The history of programming languages goes beyond 100 years and a woman, Ada Lovelace, wrote the first programming language. Later, the US government started working on two projects, laying the base for modern computing. With time, improvements came along, and today we have low-level languages and high-level languages such as C, C++, Python, Matlab, and Java. Before going into the history of each language, I want to share research conducted by Coding Dojo in 2017, for most in-demand programming languages are Python, Java, JavaScript, C#, and PHP. C is a general-purpose programming language used extensively in Windows and IOS operating systems. It was created by Dennis Ritchie at AT&T Labs in 1972 and is closely related to the Unix Operating System. C Language is a powerful, efficient structured language standardized by the American National Standards Institute (ANSI). It is a middle-level language, combining the benefits of low-level language and high-level language. C language applications are developing operating systems and compilers, application software, e.g. spreadsheets and databases, graphical applications, e.g. mobile and computer games, and numerical evaluation. The language implements basic mathematical functions by using standard library math.h (Egenhofer and Frank, 1992).

C++ or “C with classes” is a high-level object-oriented programming language and the superset of C language. The language includes all C language functions, classes, inheritance, the lining, and strong type checking. The objective was to introduce Object-Oriented Programming in C language. In 1983, more features, such as the const keyword, function overloading, virtual functions, and the single-lined command, were introduced in C++. Real-world application of this language includes games, graphic user interface application, Scripting of web applications, high-level computations, graphics, databases, operating systems, advanced medical equipment such as MRI, and building compilers. C++ is also used to develop powerful surveying and civil engineering software, e.g. 12D and Autodesk Maya for 3D animation and graphics (Kaufmann and Steudler, 1998).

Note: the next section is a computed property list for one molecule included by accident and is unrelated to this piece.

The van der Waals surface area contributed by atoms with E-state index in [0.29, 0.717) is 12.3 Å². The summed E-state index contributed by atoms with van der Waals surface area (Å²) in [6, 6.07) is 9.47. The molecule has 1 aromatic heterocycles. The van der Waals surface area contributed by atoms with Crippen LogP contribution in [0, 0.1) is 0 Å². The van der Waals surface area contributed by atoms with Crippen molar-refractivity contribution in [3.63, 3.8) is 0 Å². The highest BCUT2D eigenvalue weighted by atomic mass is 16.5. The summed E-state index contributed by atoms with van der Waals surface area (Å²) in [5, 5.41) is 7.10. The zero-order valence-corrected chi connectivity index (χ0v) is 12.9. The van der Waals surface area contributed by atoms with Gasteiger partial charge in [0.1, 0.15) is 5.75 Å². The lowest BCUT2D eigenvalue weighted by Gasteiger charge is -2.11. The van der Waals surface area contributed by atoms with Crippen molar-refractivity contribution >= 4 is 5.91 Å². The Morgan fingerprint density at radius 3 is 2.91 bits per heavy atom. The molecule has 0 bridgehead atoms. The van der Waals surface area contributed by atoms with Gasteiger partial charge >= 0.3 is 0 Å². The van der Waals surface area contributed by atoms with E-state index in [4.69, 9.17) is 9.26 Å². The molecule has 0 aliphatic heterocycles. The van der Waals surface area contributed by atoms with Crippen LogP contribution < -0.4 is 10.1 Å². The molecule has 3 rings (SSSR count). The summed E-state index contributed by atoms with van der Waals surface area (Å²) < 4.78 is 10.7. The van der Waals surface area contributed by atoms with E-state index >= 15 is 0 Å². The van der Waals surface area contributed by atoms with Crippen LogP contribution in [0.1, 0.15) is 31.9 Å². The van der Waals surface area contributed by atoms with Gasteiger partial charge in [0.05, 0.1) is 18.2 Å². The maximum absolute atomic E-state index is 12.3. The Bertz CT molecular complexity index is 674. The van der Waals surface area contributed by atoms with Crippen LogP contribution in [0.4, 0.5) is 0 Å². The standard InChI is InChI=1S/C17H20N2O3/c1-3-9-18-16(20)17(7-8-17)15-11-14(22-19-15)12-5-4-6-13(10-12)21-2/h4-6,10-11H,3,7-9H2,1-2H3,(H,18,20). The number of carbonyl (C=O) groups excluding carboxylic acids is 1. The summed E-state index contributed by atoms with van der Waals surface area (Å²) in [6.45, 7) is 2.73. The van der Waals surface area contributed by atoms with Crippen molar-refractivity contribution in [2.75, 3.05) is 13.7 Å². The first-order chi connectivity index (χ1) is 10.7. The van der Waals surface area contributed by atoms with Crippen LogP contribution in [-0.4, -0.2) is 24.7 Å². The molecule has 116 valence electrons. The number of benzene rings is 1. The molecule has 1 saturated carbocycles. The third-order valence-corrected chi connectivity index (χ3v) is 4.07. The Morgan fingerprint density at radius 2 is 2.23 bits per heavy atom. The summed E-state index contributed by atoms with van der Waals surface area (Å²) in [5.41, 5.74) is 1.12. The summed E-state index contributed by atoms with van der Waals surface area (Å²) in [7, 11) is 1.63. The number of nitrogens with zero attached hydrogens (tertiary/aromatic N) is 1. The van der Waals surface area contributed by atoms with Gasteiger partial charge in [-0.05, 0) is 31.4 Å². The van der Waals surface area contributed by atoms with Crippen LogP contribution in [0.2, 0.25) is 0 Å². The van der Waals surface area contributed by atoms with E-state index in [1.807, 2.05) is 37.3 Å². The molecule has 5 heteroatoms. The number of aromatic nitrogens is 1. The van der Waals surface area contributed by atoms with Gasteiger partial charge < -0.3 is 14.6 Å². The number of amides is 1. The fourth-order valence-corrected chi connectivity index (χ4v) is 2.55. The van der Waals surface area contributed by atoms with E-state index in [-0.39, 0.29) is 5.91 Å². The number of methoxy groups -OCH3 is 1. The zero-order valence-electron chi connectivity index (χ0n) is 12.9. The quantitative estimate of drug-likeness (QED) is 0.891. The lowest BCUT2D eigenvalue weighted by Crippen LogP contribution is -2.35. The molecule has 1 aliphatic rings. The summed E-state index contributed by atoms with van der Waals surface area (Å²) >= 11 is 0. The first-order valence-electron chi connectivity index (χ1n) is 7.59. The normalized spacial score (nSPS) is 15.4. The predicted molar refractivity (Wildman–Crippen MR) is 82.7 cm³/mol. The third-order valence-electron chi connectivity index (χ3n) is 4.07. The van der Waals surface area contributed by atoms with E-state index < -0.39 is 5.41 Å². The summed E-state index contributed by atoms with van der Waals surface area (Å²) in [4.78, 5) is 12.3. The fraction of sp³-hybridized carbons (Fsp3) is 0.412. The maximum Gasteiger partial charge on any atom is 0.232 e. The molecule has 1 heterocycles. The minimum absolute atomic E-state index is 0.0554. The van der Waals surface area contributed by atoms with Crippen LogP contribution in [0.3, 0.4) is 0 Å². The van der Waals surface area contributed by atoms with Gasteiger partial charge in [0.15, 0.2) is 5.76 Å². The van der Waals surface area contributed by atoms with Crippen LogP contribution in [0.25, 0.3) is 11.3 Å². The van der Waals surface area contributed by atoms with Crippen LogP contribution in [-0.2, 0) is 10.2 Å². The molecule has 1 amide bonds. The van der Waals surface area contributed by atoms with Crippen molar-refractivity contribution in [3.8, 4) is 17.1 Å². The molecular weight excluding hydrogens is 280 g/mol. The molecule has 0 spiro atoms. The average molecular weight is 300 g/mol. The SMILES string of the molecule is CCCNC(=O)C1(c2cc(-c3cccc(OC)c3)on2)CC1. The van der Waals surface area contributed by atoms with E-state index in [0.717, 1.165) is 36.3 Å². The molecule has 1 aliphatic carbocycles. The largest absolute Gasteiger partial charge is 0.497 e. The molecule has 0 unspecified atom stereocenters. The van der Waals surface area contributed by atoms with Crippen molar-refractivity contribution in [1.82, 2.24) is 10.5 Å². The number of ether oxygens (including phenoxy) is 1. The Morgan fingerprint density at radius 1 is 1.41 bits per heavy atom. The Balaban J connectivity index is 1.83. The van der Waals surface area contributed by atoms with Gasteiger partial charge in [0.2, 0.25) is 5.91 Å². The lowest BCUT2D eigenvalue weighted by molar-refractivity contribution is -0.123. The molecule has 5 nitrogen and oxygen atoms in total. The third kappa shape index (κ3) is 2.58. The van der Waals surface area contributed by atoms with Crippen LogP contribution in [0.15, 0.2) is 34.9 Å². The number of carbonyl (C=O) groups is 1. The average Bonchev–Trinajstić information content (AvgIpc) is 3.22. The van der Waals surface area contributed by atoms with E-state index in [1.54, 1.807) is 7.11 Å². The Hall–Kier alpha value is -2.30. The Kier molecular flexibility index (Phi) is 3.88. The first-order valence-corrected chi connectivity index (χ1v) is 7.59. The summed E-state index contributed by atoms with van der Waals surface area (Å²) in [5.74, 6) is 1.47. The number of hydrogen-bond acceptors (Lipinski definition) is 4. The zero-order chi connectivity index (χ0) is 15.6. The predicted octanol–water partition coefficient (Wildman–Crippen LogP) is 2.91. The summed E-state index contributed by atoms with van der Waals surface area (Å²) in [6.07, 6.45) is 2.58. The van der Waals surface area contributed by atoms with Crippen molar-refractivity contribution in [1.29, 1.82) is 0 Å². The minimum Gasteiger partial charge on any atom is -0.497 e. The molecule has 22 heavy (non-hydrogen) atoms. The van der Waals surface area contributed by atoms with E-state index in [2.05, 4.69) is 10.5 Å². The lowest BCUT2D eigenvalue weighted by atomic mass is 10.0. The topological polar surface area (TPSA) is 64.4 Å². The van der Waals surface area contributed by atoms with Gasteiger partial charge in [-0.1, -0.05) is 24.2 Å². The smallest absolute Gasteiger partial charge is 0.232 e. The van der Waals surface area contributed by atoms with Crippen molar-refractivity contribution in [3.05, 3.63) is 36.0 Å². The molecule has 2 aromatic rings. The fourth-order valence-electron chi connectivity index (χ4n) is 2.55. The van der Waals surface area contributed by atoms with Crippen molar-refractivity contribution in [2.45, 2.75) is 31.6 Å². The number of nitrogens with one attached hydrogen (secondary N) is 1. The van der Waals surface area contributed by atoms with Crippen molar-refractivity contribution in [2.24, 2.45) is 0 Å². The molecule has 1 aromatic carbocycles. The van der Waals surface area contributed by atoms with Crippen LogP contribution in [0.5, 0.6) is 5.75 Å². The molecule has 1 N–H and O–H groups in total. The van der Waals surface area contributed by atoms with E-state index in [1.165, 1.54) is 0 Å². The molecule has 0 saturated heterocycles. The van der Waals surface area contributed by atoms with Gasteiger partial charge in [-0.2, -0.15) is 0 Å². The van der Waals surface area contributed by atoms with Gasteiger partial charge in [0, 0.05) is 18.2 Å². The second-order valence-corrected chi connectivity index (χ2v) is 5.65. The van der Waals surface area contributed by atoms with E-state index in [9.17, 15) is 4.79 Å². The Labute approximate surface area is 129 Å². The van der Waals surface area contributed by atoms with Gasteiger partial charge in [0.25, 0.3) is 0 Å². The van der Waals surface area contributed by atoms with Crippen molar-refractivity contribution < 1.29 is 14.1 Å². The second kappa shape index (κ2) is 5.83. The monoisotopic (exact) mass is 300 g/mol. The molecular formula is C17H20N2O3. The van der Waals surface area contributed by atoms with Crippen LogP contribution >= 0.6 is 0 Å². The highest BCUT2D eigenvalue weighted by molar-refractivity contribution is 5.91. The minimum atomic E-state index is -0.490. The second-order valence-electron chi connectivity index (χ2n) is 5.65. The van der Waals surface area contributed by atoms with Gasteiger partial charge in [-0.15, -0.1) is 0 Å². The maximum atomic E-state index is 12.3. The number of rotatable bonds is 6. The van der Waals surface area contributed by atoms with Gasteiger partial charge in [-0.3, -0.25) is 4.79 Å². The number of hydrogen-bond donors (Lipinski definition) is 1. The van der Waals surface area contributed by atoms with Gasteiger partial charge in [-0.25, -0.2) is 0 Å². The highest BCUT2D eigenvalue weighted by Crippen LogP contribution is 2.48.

Guido van Rossum, the founder of Python, conceived the language in the late 1980s. The first version of Python code was released in February 1991. It was an object-oriented and modular system version with functions, exception handling, and core data types such as str, list, dict, and others. After releasing several improved versions, python released the Python 3.0 version, which contains print function, view, and iterator, int as an only integer type, and text vs data. Python outnumbered C/C++ language in an embedded system. A study by Barr Group showed Python is one of the most popular integrated languages in computer sciences for teaching coding. Its open source freely used releases, even for commercial projects makes Python more favorable. It is the fastest-growing programming language for an embedded system. In today’s agile environment reusability is the factor, that determines the future of a programming language, Python reusable features class C and C++. Complex libraries like Theano optimize Python code for complex embedded algorithms, e.g. neural networks. Python’s development speed is faster than that of C/C++, but its runtime efficiency is less than that of C/C++ languages. For improving runtime speed, libraries like Theano and JIT (Just in time) compilers are used. When Python is used as an intermediary communicator between the user and the embedded system, it allows users to automate testing. Python can assess real-world scenarios.  Python scripts are used to extract data from various GIS files and surface rasters.